Cold Comfort: How People Kept Cool in Cars Before Air Conditioning

Evaporative Cooling

Window-mounted evaporative "Swamp Cooler"

Window-mounted evaporative “Swamp Cooler”


Of course, the best way to stay cool in a car (short of actual air conditioning) is probably an evaporative cooler, colloquially known as a “Swamp Cooler” due to the damp, clammy air they produce.  These were little more than a simple ram-air tunnel with a tank of water that absorbed heat when it evaporated, typically mounted to the passenger window. Evaporative cooling works best in dry climates, where even today it is still sometimes employed for residential cooling. You can read more here on Paul’s post on evaporative coolers.

1955 JC Whitney Evaporative Car Cooler Ad

1955 JC Whitney Car Cooler Ad


These window-mounted units could be quite effective under the proper conditions, and were very inexpensive, as shown in the 1955 JC Whitney ad above. A simple ram-air model, which only worked when the car was moving, cost just $14.35 (about $140 in today’s money). For about twice the cost, you could get a model with a blower that allowed it to work at any car speed, conveniently available in both 6 and 12-volt models.

While external window-mounted swamp coolers were the most popular form of evaporative cooling, the window was hardly the only place to mount them. Here is an evaporative cooler that mounted on the transmission hump. It looks very similar to those portable evaporative cooling “Personal Air Conditioners” that are currently being advertised all over the place, just slightly larger in size. Motor Trend supposedly tested it and awarded it with its Seal of Approval in 1959, whatever that means. Given the simplicity of the physics and equipment involved, there is no reason to doubt its effectiveness.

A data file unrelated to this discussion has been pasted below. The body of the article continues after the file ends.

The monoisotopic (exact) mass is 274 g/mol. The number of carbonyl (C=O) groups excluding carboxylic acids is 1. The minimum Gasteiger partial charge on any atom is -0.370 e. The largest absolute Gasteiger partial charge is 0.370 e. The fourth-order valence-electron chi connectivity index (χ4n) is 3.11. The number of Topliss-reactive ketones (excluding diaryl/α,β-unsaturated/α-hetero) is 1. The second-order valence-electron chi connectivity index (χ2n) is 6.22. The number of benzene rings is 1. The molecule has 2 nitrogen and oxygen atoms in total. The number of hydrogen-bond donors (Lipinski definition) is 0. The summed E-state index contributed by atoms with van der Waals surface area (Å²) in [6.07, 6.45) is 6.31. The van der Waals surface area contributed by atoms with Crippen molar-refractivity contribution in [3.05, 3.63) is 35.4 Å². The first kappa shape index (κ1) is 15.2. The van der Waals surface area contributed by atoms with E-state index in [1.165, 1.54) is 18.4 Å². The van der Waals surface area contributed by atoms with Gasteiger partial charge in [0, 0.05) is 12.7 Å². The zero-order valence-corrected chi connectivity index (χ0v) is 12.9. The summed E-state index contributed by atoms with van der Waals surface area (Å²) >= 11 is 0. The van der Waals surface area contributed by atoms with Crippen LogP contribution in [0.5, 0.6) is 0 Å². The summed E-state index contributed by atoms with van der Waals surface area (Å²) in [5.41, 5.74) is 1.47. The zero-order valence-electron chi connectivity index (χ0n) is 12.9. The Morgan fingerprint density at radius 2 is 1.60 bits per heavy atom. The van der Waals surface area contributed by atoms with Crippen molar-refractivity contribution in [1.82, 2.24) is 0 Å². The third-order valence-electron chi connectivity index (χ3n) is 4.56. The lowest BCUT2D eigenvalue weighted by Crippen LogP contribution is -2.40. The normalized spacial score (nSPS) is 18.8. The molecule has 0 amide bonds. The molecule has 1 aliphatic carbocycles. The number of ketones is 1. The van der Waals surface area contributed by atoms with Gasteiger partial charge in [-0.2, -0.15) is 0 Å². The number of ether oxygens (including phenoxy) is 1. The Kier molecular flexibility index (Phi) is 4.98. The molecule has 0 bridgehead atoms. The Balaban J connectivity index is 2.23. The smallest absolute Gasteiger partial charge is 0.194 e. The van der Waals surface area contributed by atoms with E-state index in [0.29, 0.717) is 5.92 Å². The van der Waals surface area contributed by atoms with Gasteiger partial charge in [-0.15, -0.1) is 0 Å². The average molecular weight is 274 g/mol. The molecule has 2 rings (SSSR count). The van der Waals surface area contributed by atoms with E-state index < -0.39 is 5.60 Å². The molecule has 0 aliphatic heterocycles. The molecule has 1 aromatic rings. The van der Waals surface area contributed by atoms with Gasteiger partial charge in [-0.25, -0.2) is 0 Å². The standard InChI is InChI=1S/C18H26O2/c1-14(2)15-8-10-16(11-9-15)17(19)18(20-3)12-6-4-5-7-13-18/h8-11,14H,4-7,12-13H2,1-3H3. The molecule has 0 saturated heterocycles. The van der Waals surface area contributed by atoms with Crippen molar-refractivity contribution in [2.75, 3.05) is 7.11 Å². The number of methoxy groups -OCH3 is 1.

The award for the most complex automotive evaporative cooler certainly must go to this Smiley Air Conditioner, pictured above from an ad in the April 1955 Motor Trend magazine. Despite the name, it was a water evaporative cooling system, not a refrigeration system. My Google searches for this company came up empty, so I suspect that few of these “Air Conditioners” were actually sold. Given that this unit cost $250 ($2,400 in 2020), one could step up to an actual “knee-banger” hang on A/C system for not too many dollars more.

Finally, we have this system. Ice has been used for cooling since at least ancient Roman times, who imported ice and snow from the Alps to a frigidarium for this purpose. So it is no surprise to see that ice was employed in automotive cooling, as in the Scott Aire system above (from a 1960 issue of Motor Life magazine ad). Who hasn’t dreamed of cooling themselves off with a giant block of ice on a hot day?

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